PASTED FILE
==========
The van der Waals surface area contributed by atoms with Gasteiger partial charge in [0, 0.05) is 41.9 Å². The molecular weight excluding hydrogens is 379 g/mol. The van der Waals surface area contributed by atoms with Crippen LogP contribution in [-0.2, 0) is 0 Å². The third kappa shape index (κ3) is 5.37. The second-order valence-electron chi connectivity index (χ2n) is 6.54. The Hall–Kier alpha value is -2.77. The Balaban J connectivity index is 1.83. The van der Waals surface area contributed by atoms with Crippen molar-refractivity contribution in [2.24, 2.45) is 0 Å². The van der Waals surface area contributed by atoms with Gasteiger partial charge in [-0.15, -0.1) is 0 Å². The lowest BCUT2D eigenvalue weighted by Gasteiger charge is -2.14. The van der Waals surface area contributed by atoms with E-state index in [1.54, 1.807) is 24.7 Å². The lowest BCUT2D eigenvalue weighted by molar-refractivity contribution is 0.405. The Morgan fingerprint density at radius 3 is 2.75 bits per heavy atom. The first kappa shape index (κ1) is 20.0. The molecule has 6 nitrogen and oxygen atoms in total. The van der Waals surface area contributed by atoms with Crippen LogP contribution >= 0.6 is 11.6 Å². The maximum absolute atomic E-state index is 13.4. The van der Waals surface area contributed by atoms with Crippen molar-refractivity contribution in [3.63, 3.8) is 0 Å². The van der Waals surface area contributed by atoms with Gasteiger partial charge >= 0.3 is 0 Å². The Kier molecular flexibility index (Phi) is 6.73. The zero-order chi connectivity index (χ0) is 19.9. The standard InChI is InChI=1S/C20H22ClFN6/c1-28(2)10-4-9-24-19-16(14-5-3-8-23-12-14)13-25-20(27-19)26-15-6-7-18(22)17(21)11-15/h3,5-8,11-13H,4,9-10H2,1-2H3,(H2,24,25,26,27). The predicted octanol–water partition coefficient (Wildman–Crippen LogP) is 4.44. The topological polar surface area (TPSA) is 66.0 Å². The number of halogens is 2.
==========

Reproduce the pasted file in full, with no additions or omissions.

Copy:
The van der Waals surface area contributed by atoms with Gasteiger partial charge in [0, 0.05) is 41.9 Å². The molecular weight excluding hydrogens is 379 g/mol. The van der Waals surface area contributed by atoms with Crippen LogP contribution in [-0.2, 0) is 0 Å². The third kappa shape index (κ3) is 5.37. The second-order valence-electron chi connectivity index (χ2n) is 6.54. The Hall–Kier alpha value is -2.77. The Balaban J connectivity index is 1.83. The van der Waals surface area contributed by atoms with Crippen molar-refractivity contribution in [2.24, 2.45) is 0 Å². The van der Waals surface area contributed by atoms with Gasteiger partial charge in [-0.15, -0.1) is 0 Å². The lowest BCUT2D eigenvalue weighted by Gasteiger charge is -2.14. The van der Waals surface area contributed by atoms with E-state index in [1.54, 1.807) is 24.7 Å². The lowest BCUT2D eigenvalue weighted by molar-refractivity contribution is 0.405. The Morgan fingerprint density at radius 3 is 2.75 bits per heavy atom. The first kappa shape index (κ1) is 20.0. The molecule has 6 nitrogen and oxygen atoms in total. The van der Waals surface area contributed by atoms with Crippen LogP contribution >= 0.6 is 11.6 Å². The maximum absolute atomic E-state index is 13.4. The van der Waals surface area contributed by atoms with Crippen molar-refractivity contribution in [3.63, 3.8) is 0 Å². The van der Waals surface area contributed by atoms with Gasteiger partial charge >= 0.3 is 0 Å². The Kier molecular flexibility index (Phi) is 6.73. The zero-order chi connectivity index (χ0) is 19.9. The standard InChI is InChI=1S/C20H22ClFN6/c1-28(2)10-4-9-24-19-16(14-5-3-8-23-12-14)13-25-20(27-19)26-15-6-7-18(22)17(21)11-15/h3,5-8,11-13H,4,9-10H2,1-2H3,(H2,24,25,26,27). The predicted octanol–water partition coefficient (Wildman–Crippen LogP) is 4.44. The topological polar surface area (TPSA) is 66.0 Å². The number of halogens is 2.